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The 7-10's Electoral College Predictions

2008 is shaping up to be another wave election similar to 2006. Barack Obama has expanded the electoral map, Republicans are on defense in red states and in red congressional districts, Republicans only have one realistic Democratic target in the Senate, there is an enthusiasm gap between the parties, and the Democrats have a distinct registration advantage. Early voting totals already show increased turnout among Democrats.

Taking all of this into consideration, it seems more plausible for Barack Obama to win 370 electoral votes than it does for John McCain to win 270 electoral votes. To accomplish either of these, both candidates would have to run the table in the toss-up states. But again, in a wave election, close elections tend to consistently break for one candidate over another. This is why I believe an Obama blowout is more likely than a McCain victory of any sort.

For John McCain to win the election, he will have to win all the remaining toss-up states and overcome Obama's consistent leads in the lone blue state he is targeting. This means he has to win Florida, Indiana, Missouri, Nevada, North Carolina, Ohio, and Pennsylvania. This would get him to exactly 270 electoral votes. And again, he would have to do all of this in spite of the Democrats' advantages in battleground state polling, enthusiasm, fundraising, right track/wrong track numbers, Bush fatigue, early voting totals, and increased registration advantages. This is why it seems easier for Barack Obama to win the remaining toss-up states than John McCain.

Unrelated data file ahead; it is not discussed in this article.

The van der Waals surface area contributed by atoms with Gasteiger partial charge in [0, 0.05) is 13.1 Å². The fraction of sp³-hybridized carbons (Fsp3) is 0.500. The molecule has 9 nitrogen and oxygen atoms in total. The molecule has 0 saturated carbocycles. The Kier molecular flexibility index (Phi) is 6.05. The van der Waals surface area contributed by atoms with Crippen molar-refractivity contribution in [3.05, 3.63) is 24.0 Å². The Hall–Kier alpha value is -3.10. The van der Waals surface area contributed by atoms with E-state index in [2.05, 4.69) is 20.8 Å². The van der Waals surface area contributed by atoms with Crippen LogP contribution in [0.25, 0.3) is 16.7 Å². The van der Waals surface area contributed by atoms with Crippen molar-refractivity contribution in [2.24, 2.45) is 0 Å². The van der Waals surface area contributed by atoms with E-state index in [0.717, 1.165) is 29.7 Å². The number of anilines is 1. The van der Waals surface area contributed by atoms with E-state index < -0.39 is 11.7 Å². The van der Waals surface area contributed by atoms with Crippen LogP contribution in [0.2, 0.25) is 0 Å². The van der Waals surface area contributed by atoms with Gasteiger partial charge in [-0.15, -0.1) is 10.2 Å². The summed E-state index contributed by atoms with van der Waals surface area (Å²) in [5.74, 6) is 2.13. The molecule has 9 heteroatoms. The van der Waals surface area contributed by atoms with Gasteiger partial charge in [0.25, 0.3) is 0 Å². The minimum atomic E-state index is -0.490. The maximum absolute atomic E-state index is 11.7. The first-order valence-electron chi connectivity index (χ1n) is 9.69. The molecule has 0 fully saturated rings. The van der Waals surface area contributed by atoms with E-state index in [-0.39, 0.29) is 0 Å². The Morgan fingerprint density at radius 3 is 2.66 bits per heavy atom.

In addition to running the table, this scenario would require McCain to defend the 2nd Congressional District in Nebraska, which encompasses Omaha. Nebraska is one of two states that allocates its electoral votes by congressional district. (Maine is the other state that does this.) Omaha is the largest city in the state and is the most Democratic of the state's three districts. It's also next door to Iowa, where Obama invested a lot of time before winning the state caucuses. This probably explains why John McCain has been campaigning in Maine. While he has little chance of carrying the state, he might be able to win the state's rural 2nd Congressional District and offset a potential loss in Omaha.

Obama's magic number is not 270, but rather 269. In the event of a 269-269 tie, the election would be decided by the House of Representatives in the next congress. Each state delegation, regardless of size, gets one vote. If a state's delegation is deadlocked, that state's vote will not count. The majority of state congressional delegations currently have Democratic majorities, and Democrats are projected to add seats after Tuesday's election. This would almost certainly mean Obama would win in a House vote.

The vice president will be determined by the Senate. As a longtime member of the Senate and a member of the majority party there, it is hard to see how the Senate would vote for Governor Sarah Palin instead of Joe Biden. So in short, the Obama-Biden ticket could win the election with 269 electoral votes. The McCain-Palin ticket cannot and needs an outright majority of 270.

Final predictions:

If the Democratic wave is real and Obama's turnout machine performs as advertised: 378 Obama, 160 McCain